||Cape Verde Warbler, Cape Verde Swamp-Warbler, Cape Verde Islands Cane Warbler, Cape Verde Cane Warbler
||Rousserolle des Iles du Cap-Vert
||AERC TAC. 2003. AERC TAC Checklist of bird taxa occurring in Western Palearctic region, 15th Draft. Available at: #http://www.aerc.eu/DOCS/Bird_taxa_of _the_WP15.xls#.
||14-16 cm. Medium-sized warbler. Dun-brown above with warm buff belly and flanks and creamy throat and breast. Long, pointed bill, black legs and toes. Sexes similar. Voice Loud, explosive song with clear whistles and blurred churring heard throughout the year, but most intense between August and November. Hints Small parties sometimes feed communally in fruiting fig trees Ficus spp., together with Blackcap Sylvia atricapilla (Hazevoet 1995).
|Red List Category & Criteria:
||Taylor, J. & Butchart, S.
||Hazevoet, C., Hering, H. & Hering, J.
||Ekstrom, J., Shutes, S., Symes, A., Taylor, J.
This species is confined to three small islands where, despite its adaptation to artificial habitats, its population is suspected to be declining as a result of successive droughts and an increasing human population. Its future on one island, in particular, is precarious. It is therefore classified as Endangered. The discovery of a relatively large population on Fogo, where it occurs commonly in plantations and crops, suggests that it may be less threatened than was previously feared, and if it is no longer considered to be undergoing continuing declines it may be eligible for downlisting in the future.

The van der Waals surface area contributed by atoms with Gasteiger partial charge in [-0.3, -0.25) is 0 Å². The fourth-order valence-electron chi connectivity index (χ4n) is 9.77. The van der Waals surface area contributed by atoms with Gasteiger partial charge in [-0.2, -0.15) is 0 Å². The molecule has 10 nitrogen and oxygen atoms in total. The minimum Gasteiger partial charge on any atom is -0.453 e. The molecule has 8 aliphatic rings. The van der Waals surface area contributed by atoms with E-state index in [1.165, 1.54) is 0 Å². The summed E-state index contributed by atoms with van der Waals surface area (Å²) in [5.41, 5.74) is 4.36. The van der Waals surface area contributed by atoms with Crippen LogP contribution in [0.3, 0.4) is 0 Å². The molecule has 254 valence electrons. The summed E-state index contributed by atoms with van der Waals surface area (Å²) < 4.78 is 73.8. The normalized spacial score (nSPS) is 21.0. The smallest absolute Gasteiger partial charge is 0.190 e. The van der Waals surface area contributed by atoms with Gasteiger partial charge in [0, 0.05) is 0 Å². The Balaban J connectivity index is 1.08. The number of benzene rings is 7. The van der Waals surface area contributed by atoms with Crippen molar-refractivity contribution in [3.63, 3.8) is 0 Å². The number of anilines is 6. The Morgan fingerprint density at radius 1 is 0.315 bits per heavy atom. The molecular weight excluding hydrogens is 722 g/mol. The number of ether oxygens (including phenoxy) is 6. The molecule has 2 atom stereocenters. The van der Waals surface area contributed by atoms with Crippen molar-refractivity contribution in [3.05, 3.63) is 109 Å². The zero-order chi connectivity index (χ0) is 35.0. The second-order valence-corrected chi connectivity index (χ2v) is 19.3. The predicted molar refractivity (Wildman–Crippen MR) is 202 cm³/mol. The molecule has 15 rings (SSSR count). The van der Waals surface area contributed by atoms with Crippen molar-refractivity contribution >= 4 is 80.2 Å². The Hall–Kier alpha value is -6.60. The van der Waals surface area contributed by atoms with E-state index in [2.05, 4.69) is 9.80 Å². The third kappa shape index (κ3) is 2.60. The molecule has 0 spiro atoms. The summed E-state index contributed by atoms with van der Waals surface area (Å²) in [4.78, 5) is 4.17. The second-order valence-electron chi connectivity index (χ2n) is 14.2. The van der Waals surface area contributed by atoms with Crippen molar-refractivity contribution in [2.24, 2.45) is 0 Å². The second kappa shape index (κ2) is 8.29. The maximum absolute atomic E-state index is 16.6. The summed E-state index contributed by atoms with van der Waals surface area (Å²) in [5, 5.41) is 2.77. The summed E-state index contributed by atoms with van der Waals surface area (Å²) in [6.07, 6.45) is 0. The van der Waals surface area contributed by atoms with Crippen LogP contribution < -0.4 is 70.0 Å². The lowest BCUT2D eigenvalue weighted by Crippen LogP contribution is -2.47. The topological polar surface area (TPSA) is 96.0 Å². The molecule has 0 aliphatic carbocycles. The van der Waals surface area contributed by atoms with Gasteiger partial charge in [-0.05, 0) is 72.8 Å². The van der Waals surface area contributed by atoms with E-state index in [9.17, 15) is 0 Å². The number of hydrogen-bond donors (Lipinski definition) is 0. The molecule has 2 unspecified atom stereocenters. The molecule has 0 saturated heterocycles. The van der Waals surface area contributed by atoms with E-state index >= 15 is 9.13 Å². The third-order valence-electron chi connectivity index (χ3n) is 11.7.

|Previously published Red List assessments:|
- 2008 – Endangered (EN) –
- 2004 – Endangered (EN) –
- 2000 – Endangered (EN) –
- 1996 – Vulnerable (VU) –
- 1994 – Vulnerable (VU) –
- 1988 – Lower Risk/least concern (LR/lc) –
|Range Description:||Acrocephalus brevipennis was once believed to be confined to Santiago, Cape Verde Islands, where it is now only locally distributed, mainly in the interior, with a few isolated sites in the south and west. It has apparently died out on Brava (no records since 1969 and formerly scarce) and was believed to have died out on São Nicolau (where it was formerly numerous). However, a previously unreported specimen collected on São Nicolau in October 1970 was discovered in the collection of the Centro de Zoologia, Lisbon, providing the impetus for a thorough search of the island (Hazevoet 1999a) and, in 1998, surveys located eight territories confined to the north-west of the island (though its long-term prospects for survival here are poor) (Hazevoet et al. 1999). In October 2004 a population was discovered on Fogo, and it has since been found to be widespread across the northern half of the island between 200-975 m, with the total population on the island conservatively estimated at 500 pairs (Hering and Hering 2005, Hering and Fuchs 2009). In addition, the species may have formerly occurred on Santo Antão (Hazevoet 1995). On Santiago, the species was recently reported from Tarrafal, far to the north of the species's known range (C.J. Hazevoet in litt. 2007). The total population was estimated at c.500 pairs in the early 1990s (Hazevoet 1995), and thought to number 1,000-1,500 birds based on its known range in 2007 (C.J. Hazevoet in litt. 2007). However the discovery of relatively large numbers on Fogo means that the total is probably considerably higher.|